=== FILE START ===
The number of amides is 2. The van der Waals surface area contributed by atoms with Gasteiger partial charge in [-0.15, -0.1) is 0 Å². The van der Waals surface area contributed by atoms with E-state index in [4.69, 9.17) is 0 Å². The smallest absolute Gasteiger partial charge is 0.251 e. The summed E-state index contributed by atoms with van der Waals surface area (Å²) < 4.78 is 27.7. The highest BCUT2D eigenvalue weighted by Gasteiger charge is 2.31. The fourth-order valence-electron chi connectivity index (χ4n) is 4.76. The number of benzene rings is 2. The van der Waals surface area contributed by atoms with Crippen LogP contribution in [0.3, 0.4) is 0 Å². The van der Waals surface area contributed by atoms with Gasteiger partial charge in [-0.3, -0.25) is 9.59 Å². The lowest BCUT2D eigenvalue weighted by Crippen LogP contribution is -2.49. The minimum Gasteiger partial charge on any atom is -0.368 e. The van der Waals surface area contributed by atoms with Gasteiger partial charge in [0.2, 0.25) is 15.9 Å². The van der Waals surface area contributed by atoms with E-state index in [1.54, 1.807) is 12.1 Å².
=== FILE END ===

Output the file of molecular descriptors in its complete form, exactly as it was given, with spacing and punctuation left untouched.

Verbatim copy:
The number of amides is 2. The van der Waals surface area contributed by atoms with Gasteiger partial charge in [-0.15, -0.1) is 0 Å². The van der Waals surface area contributed by atoms with E-state index in [4.69, 9.17) is 0 Å². The smallest absolute Gasteiger partial charge is 0.251 e. The summed E-state index contributed by atoms with van der Waals surface area (Å²) < 4.78 is 27.7. The highest BCUT2D eigenvalue weighted by Gasteiger charge is 2.31. The fourth-order valence-electron chi connectivity index (χ4n) is 4.76. The number of benzene rings is 2. The van der Waals surface area contributed by atoms with Crippen LogP contribution in [0.3, 0.4) is 0 Å². The van der Waals surface area contributed by atoms with Gasteiger partial charge in [-0.3, -0.25) is 9.59 Å². The lowest BCUT2D eigenvalue weighted by Crippen LogP contribution is -2.49. The minimum Gasteiger partial charge on any atom is -0.368 e. The van der Waals surface area contributed by atoms with Gasteiger partial charge in [0.2, 0.25) is 15.9 Å². The van der Waals surface area contributed by atoms with E-state index in [1.54, 1.807) is 12.1 Å².